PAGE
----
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Discussion Starter #1
Have a 350 that was just rebuilt ( 1,000 miles ) on it now. It had a Magnum 292 camshaft and lifters installed. Now a few of the liftres are tapping quite loud. Tried adjusting the lifters but no success. No matter what adjustments I make I still have the tap. Could the lifters have failed already? Puzzled!
 

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If the cam wasn't broken in properly you could have worn lobes and lifters.

Even though "flat tappet" lifters look flat they actually have a very slight spherical shape to the bottom. The lobes are tapered to one side. When the engine runs this causes the lifter to spin which reduced wear. If the cam isn't broken in properly the lifter doesn't rotate and the lobe/lifter bottom wears quickly.
One way to check for proper lifter rotation is to put a paint pen dot on the push rods. Run the engine, lift the intake side of the valve cover and see if the dot is twirling around.

Another possiblity is faulty hydraulic lifters, pushrods hitting guides, or rocker problems. Check for "witness marks" on the rocker stud, spring, retainer, guides, pushrods. You may have to pull the intake and inspect each lifter. If the bottom has wear then the matching lobe is probably hurt also.

Before you rip the engine apart be sure the tapping noise is lifters. I've seen people mis-diagnose everthing from loose torque convertor bolts to detonation as loose lifters.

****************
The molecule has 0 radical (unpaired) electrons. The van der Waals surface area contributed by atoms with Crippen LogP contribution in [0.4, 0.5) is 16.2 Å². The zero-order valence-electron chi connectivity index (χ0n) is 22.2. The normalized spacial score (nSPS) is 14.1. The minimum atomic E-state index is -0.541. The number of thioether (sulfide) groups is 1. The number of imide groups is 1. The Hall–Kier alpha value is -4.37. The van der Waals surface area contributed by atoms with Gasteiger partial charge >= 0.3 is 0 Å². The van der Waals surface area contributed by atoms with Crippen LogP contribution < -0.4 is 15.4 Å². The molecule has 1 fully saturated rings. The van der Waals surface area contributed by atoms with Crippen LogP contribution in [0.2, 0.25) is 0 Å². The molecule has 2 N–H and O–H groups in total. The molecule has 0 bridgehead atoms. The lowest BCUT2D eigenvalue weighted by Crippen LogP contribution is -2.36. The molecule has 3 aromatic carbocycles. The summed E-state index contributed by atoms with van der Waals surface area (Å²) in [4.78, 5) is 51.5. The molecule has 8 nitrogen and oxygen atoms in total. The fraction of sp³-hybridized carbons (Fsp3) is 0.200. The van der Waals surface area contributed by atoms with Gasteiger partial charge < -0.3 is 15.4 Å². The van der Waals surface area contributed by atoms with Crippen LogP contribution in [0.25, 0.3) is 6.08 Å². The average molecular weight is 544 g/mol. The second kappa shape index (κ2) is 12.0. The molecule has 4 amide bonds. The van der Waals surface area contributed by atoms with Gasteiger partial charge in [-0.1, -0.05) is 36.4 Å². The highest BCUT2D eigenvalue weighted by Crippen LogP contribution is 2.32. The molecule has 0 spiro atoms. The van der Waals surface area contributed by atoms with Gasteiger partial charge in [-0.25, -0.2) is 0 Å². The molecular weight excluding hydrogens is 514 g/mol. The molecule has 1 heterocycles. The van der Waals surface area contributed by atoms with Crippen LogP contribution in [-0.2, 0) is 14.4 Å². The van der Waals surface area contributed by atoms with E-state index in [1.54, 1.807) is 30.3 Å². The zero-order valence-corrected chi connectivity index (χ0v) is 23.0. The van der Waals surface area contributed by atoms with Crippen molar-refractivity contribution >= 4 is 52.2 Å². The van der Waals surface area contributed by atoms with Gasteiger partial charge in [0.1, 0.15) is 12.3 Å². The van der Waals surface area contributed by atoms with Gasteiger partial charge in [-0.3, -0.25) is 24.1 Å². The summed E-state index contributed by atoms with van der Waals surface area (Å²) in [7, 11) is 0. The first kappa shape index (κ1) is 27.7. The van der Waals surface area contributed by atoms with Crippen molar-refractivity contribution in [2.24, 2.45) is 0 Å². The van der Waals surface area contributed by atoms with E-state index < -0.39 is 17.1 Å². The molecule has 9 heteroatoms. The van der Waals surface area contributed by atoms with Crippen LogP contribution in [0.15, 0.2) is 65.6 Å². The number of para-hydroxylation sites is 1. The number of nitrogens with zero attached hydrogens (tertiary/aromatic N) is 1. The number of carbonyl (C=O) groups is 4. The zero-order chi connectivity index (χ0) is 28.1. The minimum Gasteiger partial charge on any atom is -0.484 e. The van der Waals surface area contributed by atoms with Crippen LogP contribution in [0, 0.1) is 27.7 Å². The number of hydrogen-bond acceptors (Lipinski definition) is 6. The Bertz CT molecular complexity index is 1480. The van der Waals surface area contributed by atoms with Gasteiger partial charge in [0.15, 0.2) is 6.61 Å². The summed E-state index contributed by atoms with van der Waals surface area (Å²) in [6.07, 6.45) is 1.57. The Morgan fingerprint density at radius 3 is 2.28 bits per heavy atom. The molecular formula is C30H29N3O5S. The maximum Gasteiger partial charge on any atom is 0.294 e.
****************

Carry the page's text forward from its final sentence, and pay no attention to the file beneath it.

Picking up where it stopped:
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Discussion Starter #3
Thanks for the advice Paul. I'll try to look in other directions to eliminate everything so I don't have to tear down the engine. One thing I forgot to mention is that when the engine is cold there doesn't seem to be any tapping. Once the engine warms up it becomes quite noticable.
 

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That's a clue. Two things change when an engine gets to operating temp.
Some clearances get larger (like bearing clearance) and some get smaller (like piston to bore). Piston slap is often more pronounced when cold.

Oil viscosity becomes thinner and combined with larger clearances oil pressure goes down.

The tick also could be simply a header leak. they sound exactly like a ticking valve.

Use a mechanics stethscope to pin point the area of the engine noise. Also try to determine if the noise is repeating at crank speed or 1/2 crank speed.
This may take looking at a timing light (not directly) while listening to the noise.

Good luck
 

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DriveWFO said:
If you don't have one of those, I've used a length of rubber fuel line before to listen. Actually works pretty well :)

a length of wooden dowel, a long screwdriver, etc works well too...:)
 

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What ever happened with this problem? I need to know if it was cam/lifter related. I'm going to do a best of tech on cam lobe wear.
 
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